Arauju v Neto 2001 BCSC 935 is an undue influence lack of capacity case that discusses suspicious circumstances.
The court found that due to suspicious circumstances the will maker was not allowed to rely upon the presumption that he was mentally capable when the will was executed.
Ordinarily where the propounder of a will shows that it was duly executed with the requisite formalities and after having been read over to a testator who appeared to understand it, it is presumed that the testator knew and approved of the contents and had the necessary testamentary capacity or disposing mind and memory.
 However, I do not think that the plaintiff is entitled to that presumption. Because of the evidence of suspicious circumstances, the plaintiff has the burden of establishing on the evidence that Mr. De Araujo knew and approved of the contents and had testamentary capacity with respect to both of the 1995 and 1996 wills.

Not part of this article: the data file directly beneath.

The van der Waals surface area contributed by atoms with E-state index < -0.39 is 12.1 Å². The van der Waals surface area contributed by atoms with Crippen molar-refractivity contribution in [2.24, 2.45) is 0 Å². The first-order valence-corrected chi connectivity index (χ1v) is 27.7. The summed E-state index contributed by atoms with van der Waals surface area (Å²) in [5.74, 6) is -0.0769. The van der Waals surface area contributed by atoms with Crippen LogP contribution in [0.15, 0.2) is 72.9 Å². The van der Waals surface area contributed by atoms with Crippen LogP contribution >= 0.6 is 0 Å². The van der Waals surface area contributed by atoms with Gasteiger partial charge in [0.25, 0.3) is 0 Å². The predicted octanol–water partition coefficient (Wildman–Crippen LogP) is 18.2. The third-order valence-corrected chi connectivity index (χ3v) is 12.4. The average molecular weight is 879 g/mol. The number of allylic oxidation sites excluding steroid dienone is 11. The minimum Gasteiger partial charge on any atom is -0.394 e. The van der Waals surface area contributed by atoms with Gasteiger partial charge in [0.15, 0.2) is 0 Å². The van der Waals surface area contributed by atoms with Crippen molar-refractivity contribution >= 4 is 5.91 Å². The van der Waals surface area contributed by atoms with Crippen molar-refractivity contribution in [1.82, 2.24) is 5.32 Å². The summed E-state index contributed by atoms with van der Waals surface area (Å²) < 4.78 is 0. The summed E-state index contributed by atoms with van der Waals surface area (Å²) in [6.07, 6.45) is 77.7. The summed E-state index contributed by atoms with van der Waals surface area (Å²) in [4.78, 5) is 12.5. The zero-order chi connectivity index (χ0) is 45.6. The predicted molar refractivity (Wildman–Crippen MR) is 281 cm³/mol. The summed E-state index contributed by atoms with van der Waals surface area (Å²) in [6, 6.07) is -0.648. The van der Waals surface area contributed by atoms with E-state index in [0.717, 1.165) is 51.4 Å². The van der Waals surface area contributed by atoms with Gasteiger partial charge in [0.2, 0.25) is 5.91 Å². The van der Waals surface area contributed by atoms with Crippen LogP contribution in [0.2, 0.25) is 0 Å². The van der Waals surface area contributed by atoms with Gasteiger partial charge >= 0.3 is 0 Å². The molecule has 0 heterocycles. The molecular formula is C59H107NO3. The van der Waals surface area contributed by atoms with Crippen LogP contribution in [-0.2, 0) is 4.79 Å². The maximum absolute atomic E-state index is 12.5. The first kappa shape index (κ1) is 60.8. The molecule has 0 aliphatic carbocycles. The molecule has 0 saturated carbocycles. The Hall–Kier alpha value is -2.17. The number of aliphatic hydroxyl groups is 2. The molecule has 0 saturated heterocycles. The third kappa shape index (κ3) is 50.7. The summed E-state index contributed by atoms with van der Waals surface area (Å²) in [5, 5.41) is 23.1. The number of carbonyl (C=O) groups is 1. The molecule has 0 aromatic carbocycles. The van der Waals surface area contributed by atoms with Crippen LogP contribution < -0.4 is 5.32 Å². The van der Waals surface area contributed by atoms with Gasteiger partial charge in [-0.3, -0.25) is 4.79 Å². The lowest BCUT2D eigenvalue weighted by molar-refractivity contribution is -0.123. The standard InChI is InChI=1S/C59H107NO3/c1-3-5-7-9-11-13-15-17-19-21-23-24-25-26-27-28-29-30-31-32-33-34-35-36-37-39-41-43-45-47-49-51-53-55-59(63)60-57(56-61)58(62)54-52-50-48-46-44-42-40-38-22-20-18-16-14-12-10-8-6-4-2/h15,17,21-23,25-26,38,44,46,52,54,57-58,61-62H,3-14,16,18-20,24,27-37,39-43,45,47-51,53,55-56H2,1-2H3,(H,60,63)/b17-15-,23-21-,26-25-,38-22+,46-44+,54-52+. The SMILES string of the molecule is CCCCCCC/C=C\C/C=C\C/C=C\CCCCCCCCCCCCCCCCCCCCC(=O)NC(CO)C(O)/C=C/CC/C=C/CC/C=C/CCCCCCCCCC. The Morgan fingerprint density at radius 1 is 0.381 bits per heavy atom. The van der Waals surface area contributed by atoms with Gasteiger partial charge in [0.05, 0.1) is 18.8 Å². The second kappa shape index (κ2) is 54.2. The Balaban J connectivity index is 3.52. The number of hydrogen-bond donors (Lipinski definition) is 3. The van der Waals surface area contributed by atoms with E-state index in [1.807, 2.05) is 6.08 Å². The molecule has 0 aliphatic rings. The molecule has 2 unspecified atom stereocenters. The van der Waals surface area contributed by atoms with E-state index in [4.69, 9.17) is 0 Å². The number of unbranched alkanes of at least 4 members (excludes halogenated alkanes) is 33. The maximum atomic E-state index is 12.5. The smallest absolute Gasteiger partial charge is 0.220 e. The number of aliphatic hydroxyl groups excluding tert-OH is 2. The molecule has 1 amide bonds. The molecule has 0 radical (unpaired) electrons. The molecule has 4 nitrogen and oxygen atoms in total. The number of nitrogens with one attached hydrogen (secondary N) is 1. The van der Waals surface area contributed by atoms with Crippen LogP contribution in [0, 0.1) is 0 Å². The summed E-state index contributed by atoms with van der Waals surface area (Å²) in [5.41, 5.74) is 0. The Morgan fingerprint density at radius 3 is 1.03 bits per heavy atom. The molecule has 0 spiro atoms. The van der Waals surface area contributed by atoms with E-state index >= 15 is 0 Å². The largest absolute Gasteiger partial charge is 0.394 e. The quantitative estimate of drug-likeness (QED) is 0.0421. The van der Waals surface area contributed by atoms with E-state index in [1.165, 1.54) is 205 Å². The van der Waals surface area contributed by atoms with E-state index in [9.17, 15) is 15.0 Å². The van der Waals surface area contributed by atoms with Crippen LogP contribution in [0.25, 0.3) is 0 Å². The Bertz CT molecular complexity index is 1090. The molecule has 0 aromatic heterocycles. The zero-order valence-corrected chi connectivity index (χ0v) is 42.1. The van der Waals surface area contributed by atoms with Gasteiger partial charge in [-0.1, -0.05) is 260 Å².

The suspicious circumstances in the case of the 1995 will include:
1.the poor health of the aged testator;
2. the removal of the testator from a home where he had lived for a lengthy period;
3. the fact that the testator was taken almost directly from his place of residence to a lawyer to give instructions;
4. the lengthy period of separation from Carlos;
5. the person directly benefiting from the will; the dramatic change from the previous will;
6. the fact that the testator had a substantial amount of cash on him;
7.and significantly the fact that his proposed beneficiary (a person from whom he was estranged for over five years) gave the relevant instructions to the lawyer.